Wednesday, November 6, 2019

IWSG: Google Gaffes


Thank goodness for the IWSG, otherwise I'd be out of the blogging gig altogether. It allows me to stay in touch with other writers, which soothes my soul. The sense of community is amazing and I'm so thankful for it. Heh, this wasn't meant to be a Thanksgiving post, but there you are. 

Anyhoo, if you're a writer and/or author and would like to join this supportive group of like-minded folks, please go HERE




Thanks a million to our founding host Alex Cavanaugh and this month's awesome co-hosts: Sadira Stone, Patricia Josephine, Lisa Buie-Collard, Erika Beebe, and C. Lee McKenzie! Please stop by their blogs and say hey. 

This month's optional question is: What's the strangest thing you've ever googled in researching a story?

Kind of a funny story. I don't know how many people know this, but I'm an American who writes in "English". In other words, my main character is American/English and lives in England. We speak the same language, but some things just don't translate. I have a British editor, so it helps when she catches stuff and calls me out on it. 


I recently published my short story, Lady Sings the Boos, a cozy paranormal mystery. I love my ghosties and they keep me so entertained by the things they say! Like when one of the ghosts speaks Pig Latin to Indigo at the Blue Note jazz club:


“Eddie don’t talk to the living. e’ says you lot can’t be trusted.” He shoved his bulbous nose close to my face, and ghost spittle sprayed my cheeks. “Now amscray before Eddie gets angry,” he said, blowing smoke in my face.

Stunned for a moment, I stood in a backward-leaning position, like an ancient headstone right before it topples over. I stepped back and waved away the smoke. Ghost-dude could use lessons from Miss Manners. And had he seriously just spoken Pig Latin to me? So last century.


Oopsie! Who knew that the Brits don't do Pig Latin? It seems that they might've heard of it (through American film), but it's not really a thing there. I googled it after the fact, but I hadn't thought about googling it beforehand. Even so, I didn't find much info about origin and whether the British ever used it. 

So I had to remove a couple of scenes, like the one above, that really tickled my funny bone. (FYI, for you Brits out there, amscray means scram in Pig Latin, a made up language.)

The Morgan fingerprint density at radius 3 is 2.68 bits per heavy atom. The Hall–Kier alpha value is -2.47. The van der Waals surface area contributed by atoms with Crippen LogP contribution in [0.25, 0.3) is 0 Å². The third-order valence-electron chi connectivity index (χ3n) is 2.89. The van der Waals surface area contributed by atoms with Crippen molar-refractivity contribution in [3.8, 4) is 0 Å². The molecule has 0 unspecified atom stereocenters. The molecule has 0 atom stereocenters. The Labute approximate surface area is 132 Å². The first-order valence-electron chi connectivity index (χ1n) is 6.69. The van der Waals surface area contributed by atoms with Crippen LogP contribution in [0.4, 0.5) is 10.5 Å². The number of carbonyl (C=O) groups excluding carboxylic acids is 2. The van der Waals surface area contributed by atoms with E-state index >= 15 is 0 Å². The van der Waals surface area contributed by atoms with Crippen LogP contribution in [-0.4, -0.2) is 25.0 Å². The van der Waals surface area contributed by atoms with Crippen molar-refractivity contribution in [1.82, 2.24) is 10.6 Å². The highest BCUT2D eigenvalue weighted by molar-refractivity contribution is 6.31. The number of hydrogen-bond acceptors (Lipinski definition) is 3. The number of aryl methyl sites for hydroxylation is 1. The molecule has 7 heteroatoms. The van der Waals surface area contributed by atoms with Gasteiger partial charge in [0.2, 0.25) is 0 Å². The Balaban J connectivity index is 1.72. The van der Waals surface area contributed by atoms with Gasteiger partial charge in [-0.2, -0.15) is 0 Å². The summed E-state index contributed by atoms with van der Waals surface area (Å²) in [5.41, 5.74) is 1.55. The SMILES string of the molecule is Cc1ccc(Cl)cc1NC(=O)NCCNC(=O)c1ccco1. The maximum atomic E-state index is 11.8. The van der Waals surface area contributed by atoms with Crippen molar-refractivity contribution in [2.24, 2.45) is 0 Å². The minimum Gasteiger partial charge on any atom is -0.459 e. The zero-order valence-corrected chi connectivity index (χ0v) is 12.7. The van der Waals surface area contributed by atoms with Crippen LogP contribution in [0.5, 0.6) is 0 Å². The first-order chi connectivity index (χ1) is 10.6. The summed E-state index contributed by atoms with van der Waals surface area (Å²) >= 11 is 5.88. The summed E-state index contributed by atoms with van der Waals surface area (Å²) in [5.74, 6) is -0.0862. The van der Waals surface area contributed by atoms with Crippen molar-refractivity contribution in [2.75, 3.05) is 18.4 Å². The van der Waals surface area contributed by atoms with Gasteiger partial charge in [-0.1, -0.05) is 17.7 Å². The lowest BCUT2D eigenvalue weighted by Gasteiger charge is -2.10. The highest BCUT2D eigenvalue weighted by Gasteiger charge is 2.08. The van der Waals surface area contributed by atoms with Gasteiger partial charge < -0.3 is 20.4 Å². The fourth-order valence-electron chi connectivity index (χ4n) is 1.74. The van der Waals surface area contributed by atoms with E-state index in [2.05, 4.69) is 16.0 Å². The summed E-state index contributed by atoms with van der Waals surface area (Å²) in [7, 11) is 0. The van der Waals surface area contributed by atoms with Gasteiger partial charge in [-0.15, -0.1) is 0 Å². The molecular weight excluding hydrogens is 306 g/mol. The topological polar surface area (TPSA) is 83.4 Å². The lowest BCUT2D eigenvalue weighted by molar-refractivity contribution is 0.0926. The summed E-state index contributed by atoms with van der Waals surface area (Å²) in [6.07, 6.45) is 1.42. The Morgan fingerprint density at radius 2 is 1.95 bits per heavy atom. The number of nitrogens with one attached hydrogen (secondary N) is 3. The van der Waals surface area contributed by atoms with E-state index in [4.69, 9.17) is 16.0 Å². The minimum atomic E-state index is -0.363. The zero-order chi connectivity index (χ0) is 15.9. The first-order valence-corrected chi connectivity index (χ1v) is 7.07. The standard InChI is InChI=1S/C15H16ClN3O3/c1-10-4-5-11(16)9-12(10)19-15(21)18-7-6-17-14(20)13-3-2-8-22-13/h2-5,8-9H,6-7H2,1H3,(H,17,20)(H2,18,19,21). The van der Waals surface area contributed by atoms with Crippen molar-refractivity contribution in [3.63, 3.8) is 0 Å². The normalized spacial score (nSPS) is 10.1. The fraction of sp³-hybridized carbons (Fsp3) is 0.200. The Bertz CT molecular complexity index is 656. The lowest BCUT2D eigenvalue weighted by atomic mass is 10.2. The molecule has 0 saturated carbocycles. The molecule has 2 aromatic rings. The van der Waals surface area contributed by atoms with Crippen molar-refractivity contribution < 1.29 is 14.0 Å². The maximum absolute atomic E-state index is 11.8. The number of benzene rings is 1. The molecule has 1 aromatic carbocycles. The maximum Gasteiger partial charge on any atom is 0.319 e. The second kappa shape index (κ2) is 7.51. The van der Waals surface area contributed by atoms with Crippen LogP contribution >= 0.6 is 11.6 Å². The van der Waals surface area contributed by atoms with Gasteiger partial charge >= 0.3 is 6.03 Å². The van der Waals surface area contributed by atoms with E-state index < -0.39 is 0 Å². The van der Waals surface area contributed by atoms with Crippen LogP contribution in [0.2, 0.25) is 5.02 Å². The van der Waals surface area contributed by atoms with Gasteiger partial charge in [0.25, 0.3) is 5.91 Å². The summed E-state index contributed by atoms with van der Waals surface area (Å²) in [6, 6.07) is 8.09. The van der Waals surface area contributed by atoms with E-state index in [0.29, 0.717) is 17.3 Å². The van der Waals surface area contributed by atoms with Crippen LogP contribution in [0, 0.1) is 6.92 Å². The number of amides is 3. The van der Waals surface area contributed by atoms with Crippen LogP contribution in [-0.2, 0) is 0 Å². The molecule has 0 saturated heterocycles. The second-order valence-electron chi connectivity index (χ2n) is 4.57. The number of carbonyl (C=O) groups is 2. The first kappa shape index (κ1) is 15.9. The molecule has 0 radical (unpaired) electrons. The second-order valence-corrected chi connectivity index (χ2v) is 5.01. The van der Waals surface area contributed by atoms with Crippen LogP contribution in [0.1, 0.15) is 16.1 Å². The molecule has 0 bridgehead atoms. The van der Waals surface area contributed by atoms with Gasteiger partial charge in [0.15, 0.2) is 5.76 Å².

What about you? What's the strangest
 or funniest thing you've ever 
googled in the name of research? 



Wednesday, October 2, 2019

IWSG: Work-Life Woes


The first Wednesday of every month is officially Insecure Writer’s Support Group day. Post your thoughts on your own blog. Talk about your doubts and the fears you have conquered. Discuss your struggles and triumphs. Offer a word of encouragement for others who are struggling. Visit others in the group and connect with your fellow writer - aim for a dozen new people each time - and return comments. This group is all about connecting!

Thank you to Alex Cavanaugh for hosting this event! This month's awesome co-hosts for the October 2 posting of the IWSG are Ronel Janse van Vuuren, Mary Aalgaard, Madeline Mora-Summonte, and Ellen @ The Cynical Sailor!

If you'd like to join, go HERE


SORRY, MY CURRENT WORK LIFE IS PREVENTING ME FROM BLOGGING TODAY. BUT PLEASE SIGN UP AND PARTICIPATE!

I WILL SEE YOU NEXT MONTH!

Wednesday, September 4, 2019

#IWSG: My Favorite #Haunt


Today is Insecure Writer's Support Group Day! The first Wednesday of every month is reserved for posting about our writerly concerns and accomplishments, then visit other blogs to offer support and encouragement. If you'd like to join, GO HERE. 


The awesome co-hosts for the September 4 posting of the IWSG are Gwen Gardner, (me!) Doreen McGettigan, Tyrean Martinson, Chemist Ken, and Cathrina Constantine! And many thanks to Alex Cavanaugh for forming and hosting since the beginning!


September 4 optional question - If you could pick one place in the world to sit and write your next story, where would it be and why?

My Indigo Eady paranormal cozy mystery series takes place in Sabrina Shores, England, but is based on the old English market town of Shrewsbury. I've been there several times, but living there for a year (and writing!) is at the top of my bucket list when I retire, which is only a few years away. 

I find the medieval town atmospheric with its history and timber-framed architecture. I can't wait to roam the narrow passages and alleyways with the resident ghosties. Because I just know the the dearly departed population can't wait to tell me their stories! 


And so, Shrewsbury England would be my favorite haunt!


What is the one place in the world 
you'd choose to write if you could?

The beach, the mountains...perhaps 
a haunted house?